Monday, February 24, 2014

Show #116 February 8, 2014

The All Kindsa Girls RAIN DANCE is dedicated to Rainy Jane!

Rainy Jane- Davy Jones Rainy Jane
Rainin' Like Soft Fun- The Orange Humble Band Assorted Creams 
She Brings the Rain- The Grip Weeds Infinite Soul: The Best of the Grip Weeds
Sound of the Rain- The Dils Made In Canada Double-7"
I Wish It Would Rain- Wreckless Eric Big Smash 
Standing In The Rain- Squire Big Smashes
Stood In The Rain- Four O'Clock Balloon Yellow Pills Vol 4 The Best of American Pop!
Standin' In The Rain- The Finders Calling Dr. Powerpop
^Only Happy When It Rains- Garbage Garbage
Singing In The Rain- Just Water Singing In The Rain
Walk In The Rain- The Pop The Pop
As The Rain Goes- Stryker Stryker 7"
The Summer Rain- Shoes Shoe's Best
Cold As The Rain- The Signals Person To Person
*Let It Rain- The Boys Boys Only
*Let It Rain- OK Go Oh No
*Let It Rain- The Dream Syndicate Tell Me When It's Over: The Best of
*Let It Rain- UFO Let It Rain
Another Rainy Weekend- Nushu Hula 
The Sun And The Rain- Madness The Business
Rain- The Jam Direction, Reaction, Creation
When it Rains...- X See How We Are 
Just A Little Rain- The Cryers The Cryers 
Sheltered From The Rain- The Angels The Angels 
>Flowers In The Rain- The Move Flowers In The Rain 
Rain- Status Quo Rain
Delaware Rain- Ric Menck The Ballad Of Ric Menck 
Right As Rain- The Neighborhoods ...The High Hard One...
Crying In The Rain-Rockpile Seconds Of Pleasure 
Another Song About The Rain- Cracker Cracker 

^Power Pop Peak:  #55 Billboard Hot 100 9/18/95

*SacroSet:  Let It Rain (please!)

>Power Pop Prototype:  1967

Never doubt the enduring power of rock and roll!  Case in point, after hearing nothing but dour California drought news the entire month of January I decided to do something about it with the ALL KINDSA GIRLS RAIN DANCE!  I started working on the program the day before the Super Bowl and what do you think happened that night- it started to rain!  What's more, the following Thursday while I was in the studio recording the show it started raining again and didn't stop for four days.  In fact, when the show aired that Saturday night there was flooding all over Sonoma- though we knew better than to complain about it.  Unfortunately it ended up being mere "drops in the bucket" compared to what we need but still, I made it rain!  That's my story and I'm sticking to it.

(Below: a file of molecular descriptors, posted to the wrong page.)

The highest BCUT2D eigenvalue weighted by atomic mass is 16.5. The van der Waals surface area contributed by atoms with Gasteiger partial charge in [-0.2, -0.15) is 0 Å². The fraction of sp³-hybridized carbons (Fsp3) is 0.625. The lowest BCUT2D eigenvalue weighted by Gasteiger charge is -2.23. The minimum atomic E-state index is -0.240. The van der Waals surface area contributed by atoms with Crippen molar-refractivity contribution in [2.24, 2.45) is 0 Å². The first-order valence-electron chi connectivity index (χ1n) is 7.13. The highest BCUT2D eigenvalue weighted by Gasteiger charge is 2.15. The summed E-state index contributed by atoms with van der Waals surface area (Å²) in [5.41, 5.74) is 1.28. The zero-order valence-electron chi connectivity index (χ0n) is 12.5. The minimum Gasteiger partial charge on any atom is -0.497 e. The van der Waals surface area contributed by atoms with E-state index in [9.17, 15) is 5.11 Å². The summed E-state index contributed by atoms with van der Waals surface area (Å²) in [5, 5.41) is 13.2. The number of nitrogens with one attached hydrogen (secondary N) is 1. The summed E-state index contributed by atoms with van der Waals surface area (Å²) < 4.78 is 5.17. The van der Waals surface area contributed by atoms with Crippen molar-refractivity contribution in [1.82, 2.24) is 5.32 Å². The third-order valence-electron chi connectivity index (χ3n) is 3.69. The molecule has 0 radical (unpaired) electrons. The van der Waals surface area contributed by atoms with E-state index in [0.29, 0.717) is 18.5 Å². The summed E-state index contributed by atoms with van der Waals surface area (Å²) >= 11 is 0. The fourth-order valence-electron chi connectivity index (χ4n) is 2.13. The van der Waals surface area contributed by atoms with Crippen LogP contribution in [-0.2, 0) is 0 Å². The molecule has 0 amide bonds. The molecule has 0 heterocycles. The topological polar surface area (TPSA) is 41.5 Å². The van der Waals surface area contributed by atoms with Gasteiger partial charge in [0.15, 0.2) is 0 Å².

As I often do when putting a theme show together I went to youtube and searched on "Let It Rain" and up came this really funny video from Along Came Polly featuring Philip Seymour Hoffman:

I had completely forgotten about his part in this movie, which I think I watched on a flight.  After films like The Master, Ides of March and The Savages, you forget how funny Philip Seymour Hoffman could be.  I decided to include the video (at least the audio portion) in the show's SacroSet of songs called "Let It Rain."  Little did I know Philip Seymour Hoffman would be dead less than a week later...

PSH as Plutarch Heavensbee
I was already ambivalent about the Super Bowl as the Patriots had been wedgied, pantsed and wet-willied right out of Denver two weeks earlier.  That game was straight up embarrassing!  Anyway, my friends Frank and Joanna were coming up to watch the Super Bowl and I was looking forward to seeing them.  When Jaime and I got back from church that morning my daughter Nica bounded down the stairs to tell us that "Plutarch Heavensbee- the guy who plays him, is dead!  Of a HEROIN overdose!"  Nica and I are big fans of the Hunger Games books.  When Hoffman, one of my favorite actors, signed on for Catching Fire I took it as a sign of personal validation.  It meant a lot to me that a guy who had several Oscar nominations and one win believed in the The Hunger Games enough to commit to three movies.  That was the thing about Hoffman, in parts big or small, in blockbusters or indie films, he always brought something interesting to the table.  You could argue that Catching Fire was just a paycheck but I don't think that's the way Hoffman operated.